“The EU wants to regulate our toilets!” The British press cried havoc when it got wind of the European Commission’s plans to regulate the size of toilet cisterns across the continent. And though the news proved misleading – since Brussels does not intend to impose anything, but has only established ecological criteria for flushing toilets and urinals – the storm has continued.

“There seems to be no limit whatsoever to the Commission's self-conferred licence to interfere,” said Martin Callanan, the leader of the Conservative group in the European Parliament and Tory spokesman on EU environment measures.

The conclusion that the optimal flush should be five litres for toilets and one litre for urinals had been preceded by a two-year long study that cost some €89,000, which even researched such details as the popularity of urinals across the EU. The "flushing" study is also a storehouse of knowledge for cultural anthropologists: it turns out that Germany, the EU’s largest country in terms of population, ranks only third in terms of water consumption, after Britain and Italy. Poland, only slightly less populous than Spain, uses three times less water, the study found.

Savings of “€390m”

The Brussels-commissioned report could easily be pooh-poohed as another example of red tape and a bureaucratic approach to reality, but the temptation to jump to conclusions was checked by the EU environment commissioner Janez Potočnik’s spokesperson who remarked that “if 10 per cent of all toilets in the EU were ecolabelled, households across the union could save nearly €390m.”

The EU introduced the ecolabel standard in the early 1990s to help consumers choose greener products, starting with low-energy consumption domestic appliances, and has generally been praised for the initiative. But the move to ecolabel flushing cisterns has encountered a vehement reaction from eurosceptics.

Standards for fruit and vegetables, including the famous curvature criteria for cucumbers or bananas, were scrapped back in 2009

Of course, there is no doubt that Commission’s regulating ambitions have often gone too far. Standards for fruit and vegetables, including the famous curvature criteria for cucumbers or bananas, were scrapped back in 2009. In May of this year, the Commission dropped a proposed regulation banning the restaurant practice of serving olive oil in refillable decanters. Though the idea that it should only be served from pre-packaged factory bottles to avoid non-compliant products had been proposed in the first place by the EU’s major olive oil-producing countries (and supported by Poland in the preliminary vote), it was the agriculture commissioner, Dacian Cioloş, who received most of the flack.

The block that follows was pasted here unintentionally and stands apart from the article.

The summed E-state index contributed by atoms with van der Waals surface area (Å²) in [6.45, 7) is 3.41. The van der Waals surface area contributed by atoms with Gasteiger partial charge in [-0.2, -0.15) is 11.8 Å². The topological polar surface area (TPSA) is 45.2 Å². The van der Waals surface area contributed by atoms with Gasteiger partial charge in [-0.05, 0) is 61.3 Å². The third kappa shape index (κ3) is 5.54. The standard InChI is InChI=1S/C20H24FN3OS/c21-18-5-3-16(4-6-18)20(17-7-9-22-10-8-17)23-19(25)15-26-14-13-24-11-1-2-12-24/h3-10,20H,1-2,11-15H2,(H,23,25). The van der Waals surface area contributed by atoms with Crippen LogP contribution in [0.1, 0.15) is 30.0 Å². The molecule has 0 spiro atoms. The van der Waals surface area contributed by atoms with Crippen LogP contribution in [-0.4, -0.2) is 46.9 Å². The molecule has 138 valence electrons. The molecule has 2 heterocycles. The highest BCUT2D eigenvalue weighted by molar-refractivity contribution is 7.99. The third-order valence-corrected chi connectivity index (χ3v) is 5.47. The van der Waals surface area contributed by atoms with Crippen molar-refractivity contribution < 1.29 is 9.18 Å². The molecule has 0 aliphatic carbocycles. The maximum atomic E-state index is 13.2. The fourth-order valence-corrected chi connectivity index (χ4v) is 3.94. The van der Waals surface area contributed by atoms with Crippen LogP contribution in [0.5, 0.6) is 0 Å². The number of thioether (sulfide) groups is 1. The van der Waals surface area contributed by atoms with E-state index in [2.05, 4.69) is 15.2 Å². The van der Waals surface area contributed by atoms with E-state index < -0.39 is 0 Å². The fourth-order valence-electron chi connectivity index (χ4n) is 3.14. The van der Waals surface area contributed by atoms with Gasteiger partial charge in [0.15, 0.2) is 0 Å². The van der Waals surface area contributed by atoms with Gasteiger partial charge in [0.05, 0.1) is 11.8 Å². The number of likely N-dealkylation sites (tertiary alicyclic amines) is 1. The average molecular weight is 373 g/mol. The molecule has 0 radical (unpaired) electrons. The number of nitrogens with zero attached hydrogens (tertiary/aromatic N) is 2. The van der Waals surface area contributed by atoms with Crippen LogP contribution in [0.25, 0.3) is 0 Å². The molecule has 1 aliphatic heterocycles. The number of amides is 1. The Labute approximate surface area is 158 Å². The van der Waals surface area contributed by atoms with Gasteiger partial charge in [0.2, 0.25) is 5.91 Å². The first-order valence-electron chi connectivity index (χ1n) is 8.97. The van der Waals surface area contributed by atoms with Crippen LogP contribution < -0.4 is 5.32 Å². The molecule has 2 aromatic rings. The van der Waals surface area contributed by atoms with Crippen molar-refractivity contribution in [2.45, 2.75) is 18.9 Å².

Where EU solutions add value

“Not everything needs a solution at European level. Europe must focus on where it can add most value. Where this is not the case, it should not meddle. The EU needs to be big on big things and smaller on smaller things — something we may occasionally have neglected in the past” admitted Commission President José Manuel Barroso in his State of the Union address in September 2013 – and the Tories were quick to remind him of that when the toilet-flushing report was published.

Last month, Brussels initiated a regulatory review REFIT to reduce red tape by scrapping little-needed regulations and simplifying others. This “regulatory fitness” has now become one of the priorities for PM David Cameron, who has promised to hold a referendum on British membership in the EU by 2017. Mr Cameron, convinced that the UK should remain part of the EU, is now trying to find arguments to persuade the British public that the EU has indeed changed. An earlier idea was to loosen the terms of the British membership on the occasion of a renegotiation of the EU treaties – suggested every now and then by Berlin – but this is unlikely to happen any time soon. This leaves “regulatory fitness” as the only viable short-term objective.

Shale gas regulation

During the October EU summit in Brussels, Polish PM Donald Tusk attended a narrow-circle meeting that Mr Cameron organized as part of patching together a “red tape-cutting coalition.” The matter is serious because it is by no means confined to the curvature of cucumbers. Among the 30 recommendations contained in a report compiled by the British government’s business task force, which the cabinet has endorsed, is also an abstention from new legislation on shale gas. Warsaw has been concerned that such new legislation would greatly diminish the profitability of shale gas extraction, discouraging investors from tapping Poland’s rich reserves of this valuable energy source.

Will Brussels listen? The Commission remains seriously divided on the issue, but the decision on shale gas regulation is expected as early as December.